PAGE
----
Spacer Turn 20
  | Asymmetry | Role-Playing | Spelljammer | Turn 20 |



Turn 20

"Let me know when they are. Since the _Cat_ is going that way anyway, the company wants to kill a second bird," Theo explains. "They're giving me another ship to take out that way, so I'm trying to determine how many more men we'll have to take on to cover both."
    "I intend to return to Bral," ibn Fadil says. "And, I expect Nyala will, as well." He is not above a certain glimmer of masculine pride at making such a statement.
    "Eh? Oh, good. Emmett?" He glances at the Half-Man inquiringly.
    Emmett stops staring at the half-elf to respond. "I'll go wherever you hire me to go, sir. Bral's really just a lump in space that I spent too much time on already, but if you, that is to say Three Trees, doesn't intend to strand me there again I'm perfectly willing to take a cruise back there if the coin is good."
    Theo's lips twitch in a slight smile. "I think we can be fairly certain you won't be stranded there."
    Emmett glances around, trying to find some indicator of the time. Judging by the length of the meeting and the hollow feeling in his stomach, it's about noon. If he left now he'd be able to catch Pham for a midday meal break and bring him into gear. "I'm sorry, sir, Yestin, Ibn Fadil, but if you don't need me any more I need to get going. Inez and I are at the Sterling Badger if you want to join us later—Ibn Fadil, I'd love to go check out the Elvish quarter later this afternoon, but right now I have to run."
    Ibn Fadil can't resist pretending not to notice Emmett's surprise, either. "Oh? Very well, suppose I look for you here on the steps of the Helm at --?"
    Emmett nods distractedly and says, "Second bell, I think."
    As the group separates, ibn Fadil hurries along after the giff and says, "A word, Yestin?"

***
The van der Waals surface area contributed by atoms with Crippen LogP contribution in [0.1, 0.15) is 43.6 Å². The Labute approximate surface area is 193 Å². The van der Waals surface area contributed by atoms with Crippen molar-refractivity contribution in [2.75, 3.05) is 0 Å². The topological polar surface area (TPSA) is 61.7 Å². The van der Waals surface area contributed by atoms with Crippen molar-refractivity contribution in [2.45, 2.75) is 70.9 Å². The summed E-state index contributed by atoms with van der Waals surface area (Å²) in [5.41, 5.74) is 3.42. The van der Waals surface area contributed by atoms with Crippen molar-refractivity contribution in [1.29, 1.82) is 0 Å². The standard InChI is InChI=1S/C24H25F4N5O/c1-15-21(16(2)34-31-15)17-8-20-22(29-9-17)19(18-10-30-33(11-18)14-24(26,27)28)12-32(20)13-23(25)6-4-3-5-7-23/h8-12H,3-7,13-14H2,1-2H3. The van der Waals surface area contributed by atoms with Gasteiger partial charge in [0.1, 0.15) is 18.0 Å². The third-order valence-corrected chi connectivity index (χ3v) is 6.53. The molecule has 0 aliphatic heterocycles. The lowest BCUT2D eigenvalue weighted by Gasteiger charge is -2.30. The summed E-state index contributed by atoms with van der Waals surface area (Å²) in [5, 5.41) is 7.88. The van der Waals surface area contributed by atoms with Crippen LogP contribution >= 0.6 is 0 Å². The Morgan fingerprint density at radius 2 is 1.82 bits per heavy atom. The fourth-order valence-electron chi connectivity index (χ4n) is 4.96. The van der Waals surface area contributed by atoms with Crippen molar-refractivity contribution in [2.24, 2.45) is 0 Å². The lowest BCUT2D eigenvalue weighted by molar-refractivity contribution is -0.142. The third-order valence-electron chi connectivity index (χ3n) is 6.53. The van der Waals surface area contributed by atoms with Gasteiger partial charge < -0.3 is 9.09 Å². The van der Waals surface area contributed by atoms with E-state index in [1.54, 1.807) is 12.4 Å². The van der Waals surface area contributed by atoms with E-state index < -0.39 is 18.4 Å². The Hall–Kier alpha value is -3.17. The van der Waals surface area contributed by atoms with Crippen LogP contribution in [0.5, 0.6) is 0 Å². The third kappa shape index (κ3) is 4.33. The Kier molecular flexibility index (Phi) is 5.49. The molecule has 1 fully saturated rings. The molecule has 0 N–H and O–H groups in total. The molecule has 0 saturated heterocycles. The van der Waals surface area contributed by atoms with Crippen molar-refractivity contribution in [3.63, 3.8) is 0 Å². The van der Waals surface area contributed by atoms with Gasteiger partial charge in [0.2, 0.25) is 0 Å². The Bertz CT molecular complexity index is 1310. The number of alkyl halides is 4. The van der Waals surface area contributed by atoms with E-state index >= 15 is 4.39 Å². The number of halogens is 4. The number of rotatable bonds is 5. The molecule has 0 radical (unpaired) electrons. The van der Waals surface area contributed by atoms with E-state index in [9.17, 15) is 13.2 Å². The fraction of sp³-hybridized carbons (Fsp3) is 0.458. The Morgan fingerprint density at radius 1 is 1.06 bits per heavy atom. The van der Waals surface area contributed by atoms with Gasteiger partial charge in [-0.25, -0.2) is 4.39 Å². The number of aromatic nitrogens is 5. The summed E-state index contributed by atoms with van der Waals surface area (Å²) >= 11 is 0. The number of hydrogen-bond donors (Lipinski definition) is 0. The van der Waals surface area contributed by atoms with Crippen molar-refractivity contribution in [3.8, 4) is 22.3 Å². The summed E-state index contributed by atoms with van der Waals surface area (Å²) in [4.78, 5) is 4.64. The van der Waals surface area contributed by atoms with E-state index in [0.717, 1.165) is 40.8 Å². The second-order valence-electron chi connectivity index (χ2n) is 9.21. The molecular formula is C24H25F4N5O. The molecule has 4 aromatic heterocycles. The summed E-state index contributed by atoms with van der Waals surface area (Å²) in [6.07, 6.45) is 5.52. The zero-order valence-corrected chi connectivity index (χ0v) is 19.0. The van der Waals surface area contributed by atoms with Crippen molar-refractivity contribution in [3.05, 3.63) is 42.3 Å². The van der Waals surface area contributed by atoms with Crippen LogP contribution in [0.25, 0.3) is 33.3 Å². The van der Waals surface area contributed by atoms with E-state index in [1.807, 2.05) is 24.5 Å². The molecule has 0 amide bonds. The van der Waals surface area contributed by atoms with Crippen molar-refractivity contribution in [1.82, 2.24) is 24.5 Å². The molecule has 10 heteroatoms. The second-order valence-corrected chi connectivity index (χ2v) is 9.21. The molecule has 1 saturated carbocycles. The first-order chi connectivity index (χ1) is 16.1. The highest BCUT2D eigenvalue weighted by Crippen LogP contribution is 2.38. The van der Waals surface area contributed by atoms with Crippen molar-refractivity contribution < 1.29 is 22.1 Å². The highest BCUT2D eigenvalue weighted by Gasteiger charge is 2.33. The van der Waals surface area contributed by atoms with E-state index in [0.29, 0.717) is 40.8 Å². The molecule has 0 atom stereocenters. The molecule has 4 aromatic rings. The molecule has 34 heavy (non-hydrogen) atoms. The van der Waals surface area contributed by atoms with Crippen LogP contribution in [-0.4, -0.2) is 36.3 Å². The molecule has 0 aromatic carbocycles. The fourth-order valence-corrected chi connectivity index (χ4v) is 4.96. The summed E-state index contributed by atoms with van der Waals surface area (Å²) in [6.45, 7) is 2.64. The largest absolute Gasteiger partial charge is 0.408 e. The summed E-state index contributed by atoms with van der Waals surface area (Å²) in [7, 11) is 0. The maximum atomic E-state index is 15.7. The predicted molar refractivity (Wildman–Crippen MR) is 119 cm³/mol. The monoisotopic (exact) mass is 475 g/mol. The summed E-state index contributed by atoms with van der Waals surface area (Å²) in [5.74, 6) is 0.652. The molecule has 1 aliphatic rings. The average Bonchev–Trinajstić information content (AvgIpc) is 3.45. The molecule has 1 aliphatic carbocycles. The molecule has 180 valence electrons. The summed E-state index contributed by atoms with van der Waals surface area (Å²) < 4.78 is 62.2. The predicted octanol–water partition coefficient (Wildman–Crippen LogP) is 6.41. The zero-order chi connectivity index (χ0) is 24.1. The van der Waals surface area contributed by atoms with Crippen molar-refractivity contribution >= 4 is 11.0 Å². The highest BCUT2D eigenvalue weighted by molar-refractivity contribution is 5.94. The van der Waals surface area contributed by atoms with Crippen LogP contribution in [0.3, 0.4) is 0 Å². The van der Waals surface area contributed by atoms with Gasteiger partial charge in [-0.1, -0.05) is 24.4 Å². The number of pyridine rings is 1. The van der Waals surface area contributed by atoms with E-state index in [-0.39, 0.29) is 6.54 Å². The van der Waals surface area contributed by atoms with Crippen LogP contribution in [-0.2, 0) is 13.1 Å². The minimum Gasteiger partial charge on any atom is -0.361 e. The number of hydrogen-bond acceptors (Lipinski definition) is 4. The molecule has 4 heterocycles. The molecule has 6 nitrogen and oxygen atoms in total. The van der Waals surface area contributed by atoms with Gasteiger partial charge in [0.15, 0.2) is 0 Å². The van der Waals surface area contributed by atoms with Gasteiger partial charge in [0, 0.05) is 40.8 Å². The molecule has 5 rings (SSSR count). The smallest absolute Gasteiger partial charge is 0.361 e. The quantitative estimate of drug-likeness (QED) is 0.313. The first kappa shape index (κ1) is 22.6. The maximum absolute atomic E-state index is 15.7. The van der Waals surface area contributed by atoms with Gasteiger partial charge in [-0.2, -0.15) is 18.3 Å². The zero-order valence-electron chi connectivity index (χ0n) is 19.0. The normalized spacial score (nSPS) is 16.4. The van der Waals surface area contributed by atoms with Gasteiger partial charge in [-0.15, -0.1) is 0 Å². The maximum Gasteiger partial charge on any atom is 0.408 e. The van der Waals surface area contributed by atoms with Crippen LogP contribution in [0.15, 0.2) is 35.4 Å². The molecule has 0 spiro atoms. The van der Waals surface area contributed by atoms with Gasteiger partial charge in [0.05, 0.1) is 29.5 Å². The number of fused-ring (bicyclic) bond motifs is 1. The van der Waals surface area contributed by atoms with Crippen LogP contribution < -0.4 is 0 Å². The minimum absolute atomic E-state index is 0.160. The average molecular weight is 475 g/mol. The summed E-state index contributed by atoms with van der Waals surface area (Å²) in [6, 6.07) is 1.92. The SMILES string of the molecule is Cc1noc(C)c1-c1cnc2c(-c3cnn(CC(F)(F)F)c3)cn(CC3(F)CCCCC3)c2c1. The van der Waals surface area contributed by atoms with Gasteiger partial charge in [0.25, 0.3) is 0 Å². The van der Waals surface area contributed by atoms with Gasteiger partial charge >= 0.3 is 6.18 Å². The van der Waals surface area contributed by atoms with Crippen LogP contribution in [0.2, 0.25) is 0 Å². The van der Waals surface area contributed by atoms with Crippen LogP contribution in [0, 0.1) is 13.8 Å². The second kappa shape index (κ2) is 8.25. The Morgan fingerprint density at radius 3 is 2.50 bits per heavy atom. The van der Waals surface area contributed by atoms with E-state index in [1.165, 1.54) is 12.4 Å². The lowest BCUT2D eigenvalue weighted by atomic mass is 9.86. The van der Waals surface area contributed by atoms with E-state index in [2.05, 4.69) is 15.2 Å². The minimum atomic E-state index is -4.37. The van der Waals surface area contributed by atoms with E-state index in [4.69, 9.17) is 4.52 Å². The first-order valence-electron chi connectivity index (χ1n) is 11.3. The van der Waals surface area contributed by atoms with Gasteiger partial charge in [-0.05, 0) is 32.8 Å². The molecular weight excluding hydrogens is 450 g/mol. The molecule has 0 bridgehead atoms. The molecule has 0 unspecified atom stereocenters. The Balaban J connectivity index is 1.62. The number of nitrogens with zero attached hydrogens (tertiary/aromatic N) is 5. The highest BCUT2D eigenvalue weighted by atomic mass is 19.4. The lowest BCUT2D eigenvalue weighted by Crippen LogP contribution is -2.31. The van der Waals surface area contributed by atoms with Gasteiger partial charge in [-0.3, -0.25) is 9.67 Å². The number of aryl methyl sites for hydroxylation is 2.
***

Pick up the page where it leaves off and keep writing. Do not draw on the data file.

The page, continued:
"How may I be of service?" is the polite response.
    "I have been wondering," he begins a bit awkwardly, "--That is, I left Bral out of concern for my continued well-being. It troubles me that I still do not know whether this concern was well-founded or not." He cranes his neck to peer up at the giff, wondering how quickly the creature will catch his drift.
    Yestin considers the question for a moment and replies somberly, "I suspect your decision was a wise one."
    "Ah," the half-elf says unhappily. "I have wished that none of it were true." He fails at an attempt to smile. "I had a friend who used to say, 'Expect the worst, and you will never be disappointed,' but in my heart I prefer to be disappointed on occasion."
    "They may not be disappointed, but neither will their times be pleasant ones." He looks somewhat curious. "Do you then still intend to return?"
    "Oh, yes," he says with a self-deprecating shrug. "I am perhaps not the most reliable debtor on the Rock, but neither am I the sort to simply abandon my debts."
    "Ah... so it is a matter of honor?" He nods understandingly.
    "It can be dangerous stuff," he says ruefully. "Yestin, I was going to look for something to eat; would you like to come along?"
    "I have no other appointments for the afternoon. This is truly a splendid city; such variety everywhere," he adds with an appreciative glance around the square.
    "And so much *larger* than Bral, eh?" Ibn Fadil smiles and also glances around, though with (presumably) more attention to whether anyone is taking undue interest in them.
    "Indeed, there is a great deal to see." He is, in fact, paying attention only to one of the local performers, who is telling a story while juggling several small items. As the story progresses, new items relevant to the scene are passed in by a young assistant, and old ones removed.
    Beginning to suspect that this giff is particularly humorless—or, to be fair, preoccupied—ibn Fadil also watches the story for a moment.
    "What have you seen so far? Other than the inside of a bar," he adds slyly.
    "It is traditional," he replies cheerfully enough. "Very little, I must admit. The library is apparently closed to those who are not on official business," he waves across the square toward the blocky building. "I thought perhaps to visit the local houses of religion today if there was time, but I am at your disposal." He considers the half-elf curiously; they had not had much conversation during the voyage, and he's surprised by ibn Fadil's sudden friendliness.